Saturday 18 February 2017

Enemy of the BBC

The BBC News website has recently published a piece headlined:

In it, historical uses of the "chilling phrase" - from Hitler and Stalin to Mao - are detailed and a series of hostile criticisms of the President are quoted. (There are no balancing defences of the President). 

Echoing David Willis and Justin Webb this morning, the article says:

The anonymous BBC reporter's description of the man who opened fire in a pizza restaurant last year (Edgar Maddison Welch) as "a Trump supporter" is something I've not been able to verify. (Can any of you find proof of this? You may succeed where I failed.)

He seems to have followed conspiracy theorist sites and to have believed this particular conspiracy theory about Hillary Clinton, and to have been highly religious, and to have been a registered Republican, so he may very well have voted for Donald Trump, but this BBC article is the only mainstream media source I've found so far that says for certain that he was "a Trump supporter", and that describes him as such. (Has the BBC fact-checked this?)

NewsSniffer shows that the piece has been toned down slightly. It originally included a paragraph saying:
Mr Trump's anti-immigrant rhetoric and policy have led to comparisons, from some quarters, with the rise of the Nazi party in Germany.
...but this was removed some 35 minutes after the article was first published. 


  1. “from some quarters” Yet another BBC phrase to justify an unsubstantiated claim. There must be list of these posted on the wall in every office at the BBC.

    I know I am repeating myself but all this anti-Trump hysteria really is an own goal for the BBC. All they doing is nullifying any sensible criticism of Trump. Yes, mass rallies in aircraft hangers and rhetoric that at times sounds unhinged is frankly bizarre, but as far as I know he hasn’t imprisoned any opposition leaders or murdered dissenting journalists. Unlike Putin, who we should be genuinely worried about.

    1. "Some", "many", and "a lot of people" can normally be translated as "that person who writes for the Guardian" or "my colleagues in the rest of the mainstream media".

  2. Here go the Thought Police again. This article is in section of the BBC News website marked 'Explainers'. It is laughable to compare Trump to Hitler Mao or Stalin, who were not exposed to the world's media and could therefore get away with abuses .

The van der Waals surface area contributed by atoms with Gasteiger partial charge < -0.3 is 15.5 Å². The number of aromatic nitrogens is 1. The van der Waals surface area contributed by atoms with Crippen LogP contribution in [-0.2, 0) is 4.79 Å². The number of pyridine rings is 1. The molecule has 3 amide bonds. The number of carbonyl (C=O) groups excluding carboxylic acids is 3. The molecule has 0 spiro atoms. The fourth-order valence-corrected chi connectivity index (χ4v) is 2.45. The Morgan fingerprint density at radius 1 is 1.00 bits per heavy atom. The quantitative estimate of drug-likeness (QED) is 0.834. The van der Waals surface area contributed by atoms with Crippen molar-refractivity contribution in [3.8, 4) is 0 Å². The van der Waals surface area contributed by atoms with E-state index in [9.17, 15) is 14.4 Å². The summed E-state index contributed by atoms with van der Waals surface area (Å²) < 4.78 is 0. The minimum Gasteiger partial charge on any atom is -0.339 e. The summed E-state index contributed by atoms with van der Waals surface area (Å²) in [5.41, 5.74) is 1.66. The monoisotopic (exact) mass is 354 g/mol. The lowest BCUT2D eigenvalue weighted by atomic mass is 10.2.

Trump has used twitter effectively to sideline and silence the BBC. Their response is to hurl fake news and abuse towards him in the hope that we all applaud them for their courageous stand against a President they don't like.

    Far from the response the BBC are hoping for, everyone just laughs at their antics - Trump has stumbled upon the perfect put-down: 'Here's another beauty'.

    Here is another beauty: Enemies of the People: Trump remark echoes history's worst tyrants'.

  3. Oops, sorry, you beat me to this gem. No harm in it having another airing.

    The U.K. State broadcaster equating the democratically elected POTUS with mass murderers in history based on what they want people to think he is saying is pretty unique, even for the BBC.

  4. Being against Hillary Clinton means he's a de facto Trump supporter. Plus, that little ugly rumor about the pizza place was some obscure 'alt-right' meme, and the US MSM made the same Trump connection. So, according to the Journalist Lemming Defense the BBC uses so often, it's okay to report it like that, not bias. The BBC doesn't have to check facts if a NY red top whose 'senior justice writer' is a man in black face reports it.

  5. For the record, this story still has pride of place on the BBC News website at mid-day on Monday 20th Feb. It's been there all week-end.


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